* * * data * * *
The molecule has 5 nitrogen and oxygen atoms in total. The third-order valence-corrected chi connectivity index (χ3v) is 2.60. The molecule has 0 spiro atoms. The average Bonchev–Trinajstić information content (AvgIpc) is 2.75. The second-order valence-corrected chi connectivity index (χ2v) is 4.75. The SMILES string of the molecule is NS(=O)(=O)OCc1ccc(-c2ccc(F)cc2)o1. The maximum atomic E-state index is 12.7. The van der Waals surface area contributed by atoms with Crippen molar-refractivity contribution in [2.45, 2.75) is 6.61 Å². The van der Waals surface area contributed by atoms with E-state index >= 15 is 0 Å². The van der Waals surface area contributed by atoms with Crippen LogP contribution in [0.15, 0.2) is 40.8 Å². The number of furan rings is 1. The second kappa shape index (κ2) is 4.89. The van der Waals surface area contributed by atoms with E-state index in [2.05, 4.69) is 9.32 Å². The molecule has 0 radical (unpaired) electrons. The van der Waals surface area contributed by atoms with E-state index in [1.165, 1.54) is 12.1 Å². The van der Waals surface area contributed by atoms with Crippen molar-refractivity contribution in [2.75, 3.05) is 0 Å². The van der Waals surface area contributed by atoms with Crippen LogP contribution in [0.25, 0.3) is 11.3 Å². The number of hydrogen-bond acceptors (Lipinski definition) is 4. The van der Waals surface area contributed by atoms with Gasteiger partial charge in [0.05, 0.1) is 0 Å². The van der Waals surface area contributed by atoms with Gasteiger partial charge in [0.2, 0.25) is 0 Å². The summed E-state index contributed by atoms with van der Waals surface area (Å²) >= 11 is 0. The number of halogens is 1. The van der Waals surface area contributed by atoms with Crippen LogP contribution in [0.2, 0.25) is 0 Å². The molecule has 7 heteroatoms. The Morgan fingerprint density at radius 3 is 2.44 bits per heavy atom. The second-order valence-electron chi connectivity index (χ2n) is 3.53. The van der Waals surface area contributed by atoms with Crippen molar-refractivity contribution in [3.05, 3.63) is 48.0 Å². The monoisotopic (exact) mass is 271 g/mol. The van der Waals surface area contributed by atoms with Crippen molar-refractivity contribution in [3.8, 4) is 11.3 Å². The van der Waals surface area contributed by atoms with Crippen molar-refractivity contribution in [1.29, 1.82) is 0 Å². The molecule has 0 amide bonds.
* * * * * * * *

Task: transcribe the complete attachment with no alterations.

The molecule has 5 nitrogen and oxygen atoms in total. The third-order valence-corrected chi connectivity index (χ3v) is 2.60. The molecule has 0 spiro atoms. The average Bonchev–Trinajstić information content (AvgIpc) is 2.75. The second-order valence-corrected chi connectivity index (χ2v) is 4.75. The SMILES string of the molecule is NS(=O)(=O)OCc1ccc(-c2ccc(F)cc2)o1. The maximum atomic E-state index is 12.7. The van der Waals surface area contributed by atoms with Crippen molar-refractivity contribution in [2.45, 2.75) is 6.61 Å². The van der Waals surface area contributed by atoms with E-state index >= 15 is 0 Å². The van der Waals surface area contributed by atoms with Crippen LogP contribution in [0.15, 0.2) is 40.8 Å². The number of furan rings is 1. The second kappa shape index (κ2) is 4.89. The van der Waals surface area contributed by atoms with E-state index in [2.05, 4.69) is 9.32 Å². The molecule has 0 radical (unpaired) electrons. The van der Waals surface area contributed by atoms with E-state index in [1.165, 1.54) is 12.1 Å². The van der Waals surface area contributed by atoms with Crippen molar-refractivity contribution in [2.75, 3.05) is 0 Å². The van der Waals surface area contributed by atoms with Crippen LogP contribution in [0.25, 0.3) is 11.3 Å². The number of hydrogen-bond acceptors (Lipinski definition) is 4. The van der Waals surface area contributed by atoms with Gasteiger partial charge in [0.05, 0.1) is 0 Å². The van der Waals surface area contributed by atoms with Gasteiger partial charge in [0.2, 0.25) is 0 Å². The summed E-state index contributed by atoms with van der Waals surface area (Å²) >= 11 is 0. The number of halogens is 1. The van der Waals surface area contributed by atoms with Crippen LogP contribution in [0.2, 0.25) is 0 Å². The molecule has 7 heteroatoms. The Morgan fingerprint density at radius 3 is 2.44 bits per heavy atom. The second-order valence-electron chi connectivity index (χ2n) is 3.53. The van der Waals surface area contributed by atoms with Crippen molar-refractivity contribution in [3.05, 3.63) is 48.0 Å². The monoisotopic (exact) mass is 271 g/mol. The van der Waals surface area contributed by atoms with Crippen molar-refractivity contribution in [3.8, 4) is 11.3 Å². The van der Waals surface area contributed by atoms with Crippen molar-refractivity contribution in [1.29, 1.82) is 0 Å². The molecule has 0 amide bonds.